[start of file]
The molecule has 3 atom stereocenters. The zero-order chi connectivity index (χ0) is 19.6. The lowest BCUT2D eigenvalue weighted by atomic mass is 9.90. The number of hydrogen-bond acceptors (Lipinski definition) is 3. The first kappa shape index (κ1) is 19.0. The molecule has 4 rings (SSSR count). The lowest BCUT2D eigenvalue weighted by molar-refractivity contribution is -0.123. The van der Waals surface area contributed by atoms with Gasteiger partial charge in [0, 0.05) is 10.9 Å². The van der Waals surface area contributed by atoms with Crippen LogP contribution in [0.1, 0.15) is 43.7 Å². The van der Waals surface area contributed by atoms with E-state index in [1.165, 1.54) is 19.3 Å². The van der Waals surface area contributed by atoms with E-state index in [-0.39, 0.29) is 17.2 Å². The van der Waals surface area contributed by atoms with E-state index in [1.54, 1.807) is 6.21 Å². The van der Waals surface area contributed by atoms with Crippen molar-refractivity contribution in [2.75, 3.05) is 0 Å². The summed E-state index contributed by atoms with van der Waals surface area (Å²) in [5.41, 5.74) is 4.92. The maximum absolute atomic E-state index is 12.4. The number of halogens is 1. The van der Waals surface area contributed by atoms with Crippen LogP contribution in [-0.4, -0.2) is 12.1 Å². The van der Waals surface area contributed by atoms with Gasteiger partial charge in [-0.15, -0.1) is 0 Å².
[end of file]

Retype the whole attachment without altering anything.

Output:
The molecule has 3 atom stereocenters. The zero-order chi connectivity index (χ0) is 19.6. The lowest BCUT2D eigenvalue weighted by atomic mass is 9.90. The number of hydrogen-bond acceptors (Lipinski definition) is 3. The first kappa shape index (κ1) is 19.0. The molecule has 4 rings (SSSR count). The lowest BCUT2D eigenvalue weighted by molar-refractivity contribution is -0.123. The van der Waals surface area contributed by atoms with Gasteiger partial charge in [0, 0.05) is 10.9 Å². The van der Waals surface area contributed by atoms with Crippen LogP contribution in [0.1, 0.15) is 43.7 Å². The van der Waals surface area contributed by atoms with E-state index in [1.165, 1.54) is 19.3 Å². The van der Waals surface area contributed by atoms with E-state index in [-0.39, 0.29) is 17.2 Å². The van der Waals surface area contributed by atoms with E-state index in [1.54, 1.807) is 6.21 Å². The van der Waals surface area contributed by atoms with Crippen molar-refractivity contribution in [2.75, 3.05) is 0 Å². The summed E-state index contributed by atoms with van der Waals surface area (Å²) in [5.41, 5.74) is 4.92. The maximum absolute atomic E-state index is 12.4. The number of halogens is 1. The van der Waals surface area contributed by atoms with Crippen LogP contribution in [-0.4, -0.2) is 12.1 Å². The van der Waals surface area contributed by atoms with Gasteiger partial charge in [-0.15, -0.1) is 0 Å².